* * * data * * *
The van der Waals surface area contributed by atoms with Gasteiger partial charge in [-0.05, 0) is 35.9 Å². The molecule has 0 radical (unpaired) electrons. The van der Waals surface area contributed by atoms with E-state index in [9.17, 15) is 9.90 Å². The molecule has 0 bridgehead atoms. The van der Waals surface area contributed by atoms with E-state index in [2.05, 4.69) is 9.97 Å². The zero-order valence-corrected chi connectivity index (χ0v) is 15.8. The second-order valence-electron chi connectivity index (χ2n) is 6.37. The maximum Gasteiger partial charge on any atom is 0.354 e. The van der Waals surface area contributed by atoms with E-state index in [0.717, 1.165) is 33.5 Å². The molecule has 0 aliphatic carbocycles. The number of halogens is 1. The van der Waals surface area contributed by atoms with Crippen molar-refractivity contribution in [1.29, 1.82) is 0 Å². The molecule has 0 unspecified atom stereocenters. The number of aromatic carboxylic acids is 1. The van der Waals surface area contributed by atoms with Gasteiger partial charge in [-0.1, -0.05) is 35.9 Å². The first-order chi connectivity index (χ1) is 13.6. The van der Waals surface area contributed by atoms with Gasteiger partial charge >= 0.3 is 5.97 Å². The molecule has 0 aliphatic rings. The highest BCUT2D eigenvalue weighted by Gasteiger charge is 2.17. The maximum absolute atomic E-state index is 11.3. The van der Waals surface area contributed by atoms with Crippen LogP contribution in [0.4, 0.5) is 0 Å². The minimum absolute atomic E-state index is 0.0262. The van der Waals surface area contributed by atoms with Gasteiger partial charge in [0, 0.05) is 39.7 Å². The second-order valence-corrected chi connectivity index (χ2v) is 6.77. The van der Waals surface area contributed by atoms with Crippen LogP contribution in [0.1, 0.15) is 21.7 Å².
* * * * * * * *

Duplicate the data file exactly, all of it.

The van der Waals surface area contributed by atoms with Gasteiger partial charge in [-0.05, 0) is 35.9 Å². The molecule has 0 radical (unpaired) electrons. The van der Waals surface area contributed by atoms with E-state index in [9.17, 15) is 9.90 Å². The molecule has 0 bridgehead atoms. The van der Waals surface area contributed by atoms with E-state index in [2.05, 4.69) is 9.97 Å². The zero-order valence-corrected chi connectivity index (χ0v) is 15.8. The second-order valence-electron chi connectivity index (χ2n) is 6.37. The maximum Gasteiger partial charge on any atom is 0.354 e. The van der Waals surface area contributed by atoms with E-state index in [0.717, 1.165) is 33.5 Å². The molecule has 0 aliphatic carbocycles. The number of halogens is 1. The van der Waals surface area contributed by atoms with Crippen molar-refractivity contribution in [1.29, 1.82) is 0 Å². The molecule has 0 unspecified atom stereocenters. The number of aromatic carboxylic acids is 1. The van der Waals surface area contributed by atoms with Gasteiger partial charge in [-0.1, -0.05) is 35.9 Å². The first-order chi connectivity index (χ1) is 13.6. The van der Waals surface area contributed by atoms with Gasteiger partial charge >= 0.3 is 5.97 Å². The molecule has 0 aliphatic rings. The highest BCUT2D eigenvalue weighted by Gasteiger charge is 2.17. The maximum absolute atomic E-state index is 11.3. The van der Waals surface area contributed by atoms with Crippen LogP contribution in [0.4, 0.5) is 0 Å². The minimum absolute atomic E-state index is 0.0262. The van der Waals surface area contributed by atoms with Gasteiger partial charge in [0, 0.05) is 39.7 Å². The second-order valence-corrected chi connectivity index (χ2v) is 6.77. The van der Waals surface area contributed by atoms with Crippen LogP contribution in [0.1, 0.15) is 21.7 Å².